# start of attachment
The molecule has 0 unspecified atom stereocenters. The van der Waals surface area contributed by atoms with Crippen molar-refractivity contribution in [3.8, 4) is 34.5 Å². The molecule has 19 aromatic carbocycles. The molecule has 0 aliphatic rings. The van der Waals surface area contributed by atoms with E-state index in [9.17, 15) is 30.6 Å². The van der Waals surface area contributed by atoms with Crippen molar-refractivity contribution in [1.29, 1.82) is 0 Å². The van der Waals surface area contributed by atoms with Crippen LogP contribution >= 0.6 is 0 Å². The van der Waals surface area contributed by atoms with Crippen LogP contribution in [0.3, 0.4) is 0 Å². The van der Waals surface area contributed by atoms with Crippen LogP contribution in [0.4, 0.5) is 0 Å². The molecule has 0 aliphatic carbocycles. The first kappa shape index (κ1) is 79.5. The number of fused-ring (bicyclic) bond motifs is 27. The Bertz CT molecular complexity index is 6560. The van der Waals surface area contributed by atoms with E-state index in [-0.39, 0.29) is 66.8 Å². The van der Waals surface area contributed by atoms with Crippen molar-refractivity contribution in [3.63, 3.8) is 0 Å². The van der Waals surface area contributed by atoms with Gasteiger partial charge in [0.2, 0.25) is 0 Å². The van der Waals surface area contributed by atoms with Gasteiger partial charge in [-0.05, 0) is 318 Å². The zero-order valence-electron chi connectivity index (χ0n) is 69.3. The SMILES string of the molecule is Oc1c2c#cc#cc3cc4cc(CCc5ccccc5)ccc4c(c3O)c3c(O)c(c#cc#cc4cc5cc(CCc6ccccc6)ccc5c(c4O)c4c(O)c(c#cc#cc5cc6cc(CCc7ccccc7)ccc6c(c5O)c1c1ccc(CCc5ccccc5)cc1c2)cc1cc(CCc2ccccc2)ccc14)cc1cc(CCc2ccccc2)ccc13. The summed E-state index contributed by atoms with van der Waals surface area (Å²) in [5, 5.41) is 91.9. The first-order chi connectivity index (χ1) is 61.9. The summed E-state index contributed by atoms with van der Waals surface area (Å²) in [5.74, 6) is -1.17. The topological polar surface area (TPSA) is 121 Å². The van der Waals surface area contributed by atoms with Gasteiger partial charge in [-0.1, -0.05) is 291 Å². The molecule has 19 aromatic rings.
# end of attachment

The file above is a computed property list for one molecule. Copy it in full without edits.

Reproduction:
The molecule has 0 unspecified atom stereocenters. The van der Waals surface area contributed by atoms with Crippen molar-refractivity contribution in [3.8, 4) is 34.5 Å². The molecule has 19 aromatic carbocycles. The molecule has 0 aliphatic rings. The van der Waals surface area contributed by atoms with E-state index in [9.17, 15) is 30.6 Å². The van der Waals surface area contributed by atoms with Crippen molar-refractivity contribution in [1.29, 1.82) is 0 Å². The van der Waals surface area contributed by atoms with Crippen LogP contribution >= 0.6 is 0 Å². The van der Waals surface area contributed by atoms with Crippen LogP contribution in [0.3, 0.4) is 0 Å². The van der Waals surface area contributed by atoms with Crippen LogP contribution in [0.4, 0.5) is 0 Å². The molecule has 0 aliphatic carbocycles. The first kappa shape index (κ1) is 79.5. The number of fused-ring (bicyclic) bond motifs is 27. The Bertz CT molecular complexity index is 6560. The van der Waals surface area contributed by atoms with E-state index in [-0.39, 0.29) is 66.8 Å². The van der Waals surface area contributed by atoms with Crippen molar-refractivity contribution in [3.63, 3.8) is 0 Å². The van der Waals surface area contributed by atoms with Gasteiger partial charge in [0.2, 0.25) is 0 Å². The van der Waals surface area contributed by atoms with Gasteiger partial charge in [-0.05, 0) is 318 Å². The zero-order valence-electron chi connectivity index (χ0n) is 69.3. The SMILES string of the molecule is Oc1c2c#cc#cc3cc4cc(CCc5ccccc5)ccc4c(c3O)c3c(O)c(c#cc#cc4cc5cc(CCc6ccccc6)ccc5c(c4O)c4c(O)c(c#cc#cc5cc6cc(CCc7ccccc7)ccc6c(c5O)c1c1ccc(CCc5ccccc5)cc1c2)cc1cc(CCc2ccccc2)ccc14)cc1cc(CCc2ccccc2)ccc13. The summed E-state index contributed by atoms with van der Waals surface area (Å²) in [5, 5.41) is 91.9. The first-order chi connectivity index (χ1) is 61.9. The summed E-state index contributed by atoms with van der Waals surface area (Å²) in [5.74, 6) is -1.17. The topological polar surface area (TPSA) is 121 Å². The van der Waals surface area contributed by atoms with Gasteiger partial charge in [-0.1, -0.05) is 291 Å². The molecule has 19 aromatic rings.